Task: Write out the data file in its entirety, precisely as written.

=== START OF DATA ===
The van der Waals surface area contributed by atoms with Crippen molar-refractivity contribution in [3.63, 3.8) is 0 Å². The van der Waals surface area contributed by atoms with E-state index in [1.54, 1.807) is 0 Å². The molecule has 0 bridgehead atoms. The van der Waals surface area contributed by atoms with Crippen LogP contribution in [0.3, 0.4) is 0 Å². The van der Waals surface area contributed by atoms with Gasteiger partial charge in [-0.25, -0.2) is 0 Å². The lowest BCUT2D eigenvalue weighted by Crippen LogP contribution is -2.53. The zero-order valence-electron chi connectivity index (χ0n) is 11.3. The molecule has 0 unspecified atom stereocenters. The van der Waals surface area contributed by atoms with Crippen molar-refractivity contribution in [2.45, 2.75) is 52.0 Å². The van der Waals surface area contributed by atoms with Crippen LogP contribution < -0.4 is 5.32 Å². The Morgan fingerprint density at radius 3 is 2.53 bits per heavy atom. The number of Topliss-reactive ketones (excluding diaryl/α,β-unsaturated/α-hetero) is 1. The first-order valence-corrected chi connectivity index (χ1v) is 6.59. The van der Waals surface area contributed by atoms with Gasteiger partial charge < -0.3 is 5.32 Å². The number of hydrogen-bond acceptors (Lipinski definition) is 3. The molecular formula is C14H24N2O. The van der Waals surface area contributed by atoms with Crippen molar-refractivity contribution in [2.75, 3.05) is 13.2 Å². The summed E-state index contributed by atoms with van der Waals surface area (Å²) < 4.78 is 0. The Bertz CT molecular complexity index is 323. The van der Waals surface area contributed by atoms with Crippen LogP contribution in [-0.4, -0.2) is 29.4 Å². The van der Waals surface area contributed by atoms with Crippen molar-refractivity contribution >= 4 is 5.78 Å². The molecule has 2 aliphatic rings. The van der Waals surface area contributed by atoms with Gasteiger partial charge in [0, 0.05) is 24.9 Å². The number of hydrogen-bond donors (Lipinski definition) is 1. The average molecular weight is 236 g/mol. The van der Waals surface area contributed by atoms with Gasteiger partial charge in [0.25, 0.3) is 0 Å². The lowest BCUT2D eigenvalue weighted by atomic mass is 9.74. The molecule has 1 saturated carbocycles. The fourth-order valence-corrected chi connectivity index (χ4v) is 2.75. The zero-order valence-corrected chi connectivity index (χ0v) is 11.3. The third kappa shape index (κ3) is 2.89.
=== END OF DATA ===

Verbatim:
The van der Waals surface area contributed by atoms with Crippen molar-refractivity contribution in [3.63, 3.8) is 0 Å². The van der Waals surface area contributed by atoms with E-state index in [1.54, 1.807) is 0 Å². The molecule has 0 bridgehead atoms. The van der Waals surface area contributed by atoms with Crippen LogP contribution in [0.3, 0.4) is 0 Å². The van der Waals surface area contributed by atoms with Gasteiger partial charge in [-0.25, -0.2) is 0 Å². The lowest BCUT2D eigenvalue weighted by Crippen LogP contribution is -2.53. The zero-order valence-electron chi connectivity index (χ0n) is 11.3. The molecule has 0 unspecified atom stereocenters. The van der Waals surface area contributed by atoms with Crippen molar-refractivity contribution in [2.45, 2.75) is 52.0 Å². The van der Waals surface area contributed by atoms with Crippen LogP contribution < -0.4 is 5.32 Å². The Morgan fingerprint density at radius 3 is 2.53 bits per heavy atom. The number of Topliss-reactive ketones (excluding diaryl/α,β-unsaturated/α-hetero) is 1. The first-order valence-corrected chi connectivity index (χ1v) is 6.59. The van der Waals surface area contributed by atoms with Gasteiger partial charge < -0.3 is 5.32 Å². The number of hydrogen-bond acceptors (Lipinski definition) is 3. The molecular formula is C14H24N2O. The van der Waals surface area contributed by atoms with Crippen molar-refractivity contribution in [2.75, 3.05) is 13.2 Å². The summed E-state index contributed by atoms with van der Waals surface area (Å²) < 4.78 is 0. The Bertz CT molecular complexity index is 323. The van der Waals surface area contributed by atoms with Crippen LogP contribution in [-0.4, -0.2) is 29.4 Å². The van der Waals surface area contributed by atoms with Crippen molar-refractivity contribution >= 4 is 5.78 Å². The molecule has 2 aliphatic rings. The van der Waals surface area contributed by atoms with Gasteiger partial charge in [0, 0.05) is 24.9 Å². The number of hydrogen-bond donors (Lipinski definition) is 1. The average molecular weight is 236 g/mol. The van der Waals surface area contributed by atoms with Gasteiger partial charge in [0.25, 0.3) is 0 Å². The lowest BCUT2D eigenvalue weighted by atomic mass is 9.74. The molecule has 1 saturated carbocycles. The fourth-order valence-corrected chi connectivity index (χ4v) is 2.75. The zero-order valence-corrected chi connectivity index (χ0v) is 11.3. The third kappa shape index (κ3) is 2.89.